Saturday, February 06, 2010


My friend Mapstew in Eire has three daughters. The eldest is Kate, who is a singer like her dad. And she writes songs, and poems, and short stories, and a blog. Phew. It is one of her poems that inspired this post and, unless you read it first, the rest of my blather will not make much sense: The Telephone.

I have never been one much for poetry, but Kate's instantly hit a chord with me: a memory came flooding back in full force, a memory hidden in some dark recess just waiting patiently for me to remember it.

* * * * *

She was my First Great Love, my first real love that did not have the word puppy for a prefix. The first time I saw her, she was standing at the top of the stairs handing out welcome packages to us incoming college freshmen. I stopped in the stairwell and just stared at her, causing a chain-reaction collision of human bodies behind me. She was the most beautiful girl I had ever seen, and I was in stomach-churning, light-headed love.

I looked and looked for her in vain, until one night when I was tending bar at a neighborhood tavern. I was busy serving both the customers and myself when three people came in and sat down at the quiet end of the bar. I knew the two adults, but she was with them. She was their daughter. I stopped being busy, and I stared at her. She was the most beautiful girl I had ever seen, and I was in stomach-churning, light-headed love all over again.

I asked for her ID so I would know her name and age. I was in a jocular mood thanks to a beer here and there, and it was with beery courage that I asked her to go out with me. She said yes, and for the first time I heard her full, throaty laugh.

The telephone. I remember it like it was yesterday, and how I wanted to reach through the wire and touch her hair, to touch her face, to hold her hand, to hold her in my arms. She was, after all, my First Great Love.

I think Charles Aznavour, in one of my all-time favorite songs, can sing about her better than I can write.

[Thank you, Kate, for publishing your poem, and to you, Map, for making me aware of it.]


Peter S. said...

Hi, Charlie! This is one of the reasons I pop over here at your blog -- I just love reading about your thoughts (book related or otherwise).

By the way, I relate to the song "She" in a wholly different way. When I hear it, I usually think of my mother. She's someone I can't seem to completely understand, no matter how hard I try.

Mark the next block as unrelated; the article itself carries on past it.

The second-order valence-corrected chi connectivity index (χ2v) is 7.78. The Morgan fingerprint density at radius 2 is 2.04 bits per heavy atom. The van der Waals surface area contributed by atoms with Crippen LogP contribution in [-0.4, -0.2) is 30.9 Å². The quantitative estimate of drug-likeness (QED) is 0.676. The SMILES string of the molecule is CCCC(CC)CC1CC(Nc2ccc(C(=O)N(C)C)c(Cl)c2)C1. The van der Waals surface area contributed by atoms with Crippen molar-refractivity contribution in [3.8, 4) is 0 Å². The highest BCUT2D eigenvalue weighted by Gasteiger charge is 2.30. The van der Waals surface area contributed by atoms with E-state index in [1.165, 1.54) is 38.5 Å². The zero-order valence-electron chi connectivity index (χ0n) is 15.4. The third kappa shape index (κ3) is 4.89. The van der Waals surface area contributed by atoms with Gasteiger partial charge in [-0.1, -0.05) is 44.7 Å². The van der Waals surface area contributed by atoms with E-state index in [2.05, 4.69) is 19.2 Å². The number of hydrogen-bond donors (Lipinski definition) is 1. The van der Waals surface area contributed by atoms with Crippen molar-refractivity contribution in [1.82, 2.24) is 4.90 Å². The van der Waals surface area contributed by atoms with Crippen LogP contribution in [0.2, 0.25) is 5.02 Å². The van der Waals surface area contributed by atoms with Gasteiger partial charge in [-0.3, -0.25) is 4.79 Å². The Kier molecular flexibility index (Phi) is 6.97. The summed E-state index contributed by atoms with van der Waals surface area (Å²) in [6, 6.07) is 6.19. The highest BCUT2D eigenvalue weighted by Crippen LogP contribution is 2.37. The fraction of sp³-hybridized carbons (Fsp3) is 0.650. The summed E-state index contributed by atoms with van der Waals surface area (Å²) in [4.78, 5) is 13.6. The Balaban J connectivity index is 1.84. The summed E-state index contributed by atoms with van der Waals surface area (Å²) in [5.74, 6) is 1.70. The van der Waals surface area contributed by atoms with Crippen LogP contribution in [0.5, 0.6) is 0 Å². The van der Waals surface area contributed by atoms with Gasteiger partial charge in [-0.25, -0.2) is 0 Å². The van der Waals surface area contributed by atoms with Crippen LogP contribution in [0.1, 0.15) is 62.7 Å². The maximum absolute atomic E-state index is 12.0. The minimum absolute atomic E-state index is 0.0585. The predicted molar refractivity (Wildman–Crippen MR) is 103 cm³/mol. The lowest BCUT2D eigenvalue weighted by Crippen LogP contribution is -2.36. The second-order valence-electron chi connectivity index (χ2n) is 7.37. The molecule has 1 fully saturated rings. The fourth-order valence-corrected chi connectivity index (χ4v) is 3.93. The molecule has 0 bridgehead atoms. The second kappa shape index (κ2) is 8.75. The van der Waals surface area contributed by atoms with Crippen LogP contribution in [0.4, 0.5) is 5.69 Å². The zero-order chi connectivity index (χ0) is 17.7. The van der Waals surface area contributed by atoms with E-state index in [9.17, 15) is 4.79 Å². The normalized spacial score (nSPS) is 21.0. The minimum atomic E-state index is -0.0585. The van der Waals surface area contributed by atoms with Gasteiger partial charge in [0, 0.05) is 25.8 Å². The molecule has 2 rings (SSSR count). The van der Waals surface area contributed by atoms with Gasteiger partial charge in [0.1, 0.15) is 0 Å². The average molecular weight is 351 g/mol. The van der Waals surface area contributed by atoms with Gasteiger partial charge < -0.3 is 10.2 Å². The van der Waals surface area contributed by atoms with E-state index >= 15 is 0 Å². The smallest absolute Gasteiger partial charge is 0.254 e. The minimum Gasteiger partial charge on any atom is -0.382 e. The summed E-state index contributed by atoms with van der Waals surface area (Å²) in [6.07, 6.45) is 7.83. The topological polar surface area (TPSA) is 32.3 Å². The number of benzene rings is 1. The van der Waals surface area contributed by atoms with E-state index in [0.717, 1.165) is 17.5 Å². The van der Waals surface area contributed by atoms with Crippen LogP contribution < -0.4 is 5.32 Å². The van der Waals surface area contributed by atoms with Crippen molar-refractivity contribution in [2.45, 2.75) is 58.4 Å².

Pat said...

I really hope her name was Martha.

mapstew said...

Thanks Charlie, for the great story, and for the 'heads-up' to Kate & meself.

(You have also inspired me to put 'She' into my rep!)


Tiffin said...

Well, both you and Kate have set me off on a mental ramble into the past, between poem and post. Beautiful song too, Charlie. Thanks for this.

Kate said...

Dad just directed my attention to this :) Thank you for the mention, maybe I should do this writing thing more often :P

Wandering Coyote said...

That was very slick of you to ID her, Charlie! Way to go!

Fay's Too said...

Ah, Charlie! What a romantic you are, and such a way with words.

Charlie said...

PETER: That is a nice sentiment, Peter, about your mother. I suspect, however, that you will never understand her completely, just like 99.9% of the female gender.

I'm glad you like my thoughts because I'm not doing much with books lately—that's your strong point.

Charlie said...

PAT: "It was better to have loved and lost than to never have loved at all."

MAP: Aznavour wrote that song in 1974 and it was a HUGE hit in the UK as well as France. It truly is a beautiful song, especially with his very distinctive voice.

TUI: Mental rambles are good for us, especially when they are about love and we have Charles Azanvour helping us out.

KATE: You are a talented young lady and I urge you to keep on writing. You almost trashed that poem, not knowing that it would affect a total stranger thousands of miles away. Again, thank you.

WC: I probably got the idea from watching cops do it. I have to agree with you, though: I am rather slick at times.

FAY: You're right: I'm a romantic clear through to my bones. I think that's why I like books with strong female characters.

Barbara Bruederlin said...

Those first great loves never really go away do they? You see signs of the one with whom you are smitten all over the place.

Jimmy Bastard said...

As always, Charlie speaks straight fae the heart. Good for you pal.

Robert the Skeptic said...

It's always interesting to me how two people can instantly click like that. I asked Nancy to marry me after we had only known each other 10 days. She said yes. That will be 25 years ago this year, and it's only gotten better.

Stinkypaw said...

Aznavour is one of my favorites... what can I say I like men! ;-)

Meg said...

I really like her poem. Your story was equally inspiring.

Kim Ayres said...

In response to your response to Pat, it reminds me of my father's attitude to money and possessions - "better to have had it for 6 months and have it reclaimed, than never to have had it at all..."

Charlie said...

BARB: No, those first great loves never really go away—otherwise, they wouldn't have been great.

JIMMY: Thanks, Jimmy, but I'm also known to speak bullshit quite fluently in other posts.

ROBERT: I was smitten for several months before we met, and then it clicked.

The secret for longevity is to keep it clicking.

STINKY: Unfortunately, YouTube did not have any versions of Aznavour singing in French with the English lyrics.

Are you a fan of the Little Bird too?

MEG: Kate's poem goes to show that you don't have to be Longfellow or Frost to write inspiration.

And you're pretty adept at writing inspiration yourself.

KIM: In my much younger, irresponsible days, the repo man was not unknown to me . . .

Stinkypaw said...

Charlie, Im not quite sure what you meant by "Little Bird"?